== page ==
Of course, the Nissan Leaf does have a very different feel to it, as you’d expect with an 80-kilowatt (109 hp) electric motor under the hood that powers the front wheels. And then there’s the sizable pack of lithium-ion batteries beneath the floor that provides the juice.

No less clever is the Leaf’s ability to keep you abreast 24/7 of where the nearest recharging stations are.
Yet it’s those EV sensations that give the Leaf its futuristic feel and commercial edge. It would be very easy to buy a normal car, or even (whisper it) a Toyota Prius, but the Nissan Leaf with its zero tailpipe emissions gives you a different answer to the question of clean-air transportation.

U.S. Specification
The Nissan engineers at Oppama have managed to find us a 2011 Nissan Leaf that’s in U.S. specification. While this isn’t the full, final production car, it’s very close.

An engineer suggests that some of the hard plastics on the fascia might be changed, and that sounds good to us. If you remember the K-Mart interiors of the first Ghosn-era Nissans, well, the prototype Leaf is rather reminiscent of that. There are broad expanses of plastic that seem more in character for a Japanese microcar than an automobile that carries an entry price of $32,780. In the end, maybe this is not such a big deal in a car of such social importance, but then it’s hard to overlook when other aspects of the Leaf’s spacious, airy cabin are so good.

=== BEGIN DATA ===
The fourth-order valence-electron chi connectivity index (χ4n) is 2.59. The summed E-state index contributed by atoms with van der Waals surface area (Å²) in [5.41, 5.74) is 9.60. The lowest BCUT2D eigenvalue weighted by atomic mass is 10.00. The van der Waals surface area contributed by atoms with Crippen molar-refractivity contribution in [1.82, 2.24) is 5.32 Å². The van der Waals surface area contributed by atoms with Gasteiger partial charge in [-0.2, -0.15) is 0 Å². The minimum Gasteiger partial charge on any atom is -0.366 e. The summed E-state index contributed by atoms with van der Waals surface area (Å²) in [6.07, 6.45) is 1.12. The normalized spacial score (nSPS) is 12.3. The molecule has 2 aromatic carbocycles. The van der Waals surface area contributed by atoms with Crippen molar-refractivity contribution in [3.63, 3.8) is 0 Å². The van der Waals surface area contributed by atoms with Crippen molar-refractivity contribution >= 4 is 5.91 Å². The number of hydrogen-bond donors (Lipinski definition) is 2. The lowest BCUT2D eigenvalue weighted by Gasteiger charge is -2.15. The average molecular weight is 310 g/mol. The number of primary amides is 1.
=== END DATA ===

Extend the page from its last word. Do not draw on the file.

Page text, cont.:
In front of you is an electronic display that NASA would be proud of. Among other things, the twin-level LCD graphics offer a power meter, speedometer and battery temperature gauge, plus an eco meter that evaluates the efficiency of your driving habits. To the lower right, you’ll find the all-important gauge for battery capacity and an indicator that shows how many miles you have to go before you’re out of juice.